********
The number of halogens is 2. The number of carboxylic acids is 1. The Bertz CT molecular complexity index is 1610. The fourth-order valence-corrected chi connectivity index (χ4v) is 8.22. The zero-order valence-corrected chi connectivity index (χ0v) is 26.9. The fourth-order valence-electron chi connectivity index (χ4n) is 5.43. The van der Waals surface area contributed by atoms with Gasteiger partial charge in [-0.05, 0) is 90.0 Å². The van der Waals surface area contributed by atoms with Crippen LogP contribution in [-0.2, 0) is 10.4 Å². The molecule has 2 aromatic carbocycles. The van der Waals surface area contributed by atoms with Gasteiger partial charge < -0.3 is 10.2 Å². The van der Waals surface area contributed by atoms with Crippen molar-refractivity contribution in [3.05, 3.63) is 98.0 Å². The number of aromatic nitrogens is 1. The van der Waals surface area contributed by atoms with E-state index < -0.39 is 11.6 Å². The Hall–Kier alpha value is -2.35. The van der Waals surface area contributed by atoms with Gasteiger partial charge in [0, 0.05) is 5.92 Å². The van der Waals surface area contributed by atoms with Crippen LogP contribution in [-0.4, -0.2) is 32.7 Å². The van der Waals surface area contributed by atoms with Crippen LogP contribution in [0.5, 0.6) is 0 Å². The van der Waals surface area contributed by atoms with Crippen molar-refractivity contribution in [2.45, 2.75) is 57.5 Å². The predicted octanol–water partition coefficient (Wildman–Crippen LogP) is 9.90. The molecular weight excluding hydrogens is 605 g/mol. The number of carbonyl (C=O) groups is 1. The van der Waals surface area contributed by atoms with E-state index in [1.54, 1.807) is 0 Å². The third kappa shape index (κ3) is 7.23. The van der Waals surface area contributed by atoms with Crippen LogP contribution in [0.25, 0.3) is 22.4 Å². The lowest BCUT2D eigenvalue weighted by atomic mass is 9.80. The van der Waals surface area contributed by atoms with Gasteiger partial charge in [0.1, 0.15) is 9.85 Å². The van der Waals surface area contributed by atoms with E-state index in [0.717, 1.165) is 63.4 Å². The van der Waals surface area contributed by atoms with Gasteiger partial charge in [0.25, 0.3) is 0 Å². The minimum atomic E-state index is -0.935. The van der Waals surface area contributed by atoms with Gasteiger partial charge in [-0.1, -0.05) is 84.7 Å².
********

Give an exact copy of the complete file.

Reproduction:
The number of halogens is 2. The number of carboxylic acids is 1. The Bertz CT molecular complexity index is 1610. The fourth-order valence-corrected chi connectivity index (χ4v) is 8.22. The zero-order valence-corrected chi connectivity index (χ0v) is 26.9. The fourth-order valence-electron chi connectivity index (χ4n) is 5.43. The van der Waals surface area contributed by atoms with Gasteiger partial charge in [-0.05, 0) is 90.0 Å². The van der Waals surface area contributed by atoms with Crippen LogP contribution in [-0.2, 0) is 10.4 Å². The molecule has 2 aromatic carbocycles. The van der Waals surface area contributed by atoms with Gasteiger partial charge < -0.3 is 10.2 Å². The van der Waals surface area contributed by atoms with Crippen molar-refractivity contribution in [3.05, 3.63) is 98.0 Å². The number of aromatic nitrogens is 1. The van der Waals surface area contributed by atoms with E-state index < -0.39 is 11.6 Å². The Hall–Kier alpha value is -2.35. The van der Waals surface area contributed by atoms with Gasteiger partial charge in [0, 0.05) is 5.92 Å². The van der Waals surface area contributed by atoms with Crippen LogP contribution in [-0.4, -0.2) is 32.7 Å². The van der Waals surface area contributed by atoms with Crippen LogP contribution in [0.5, 0.6) is 0 Å². The van der Waals surface area contributed by atoms with Crippen molar-refractivity contribution in [2.45, 2.75) is 57.5 Å². The predicted octanol–water partition coefficient (Wildman–Crippen LogP) is 9.90. The molecular weight excluding hydrogens is 605 g/mol. The number of carbonyl (C=O) groups is 1. The van der Waals surface area contributed by atoms with E-state index in [1.54, 1.807) is 0 Å². The third kappa shape index (κ3) is 7.23. The van der Waals surface area contributed by atoms with Crippen LogP contribution in [0.25, 0.3) is 22.4 Å². The lowest BCUT2D eigenvalue weighted by atomic mass is 9.80. The van der Waals surface area contributed by atoms with Gasteiger partial charge in [0.1, 0.15) is 9.85 Å². The van der Waals surface area contributed by atoms with E-state index in [0.717, 1.165) is 63.4 Å². The van der Waals surface area contributed by atoms with Gasteiger partial charge in [0.25, 0.3) is 0 Å². The minimum atomic E-state index is -0.935. The van der Waals surface area contributed by atoms with Gasteiger partial charge in [-0.1, -0.05) is 84.7 Å².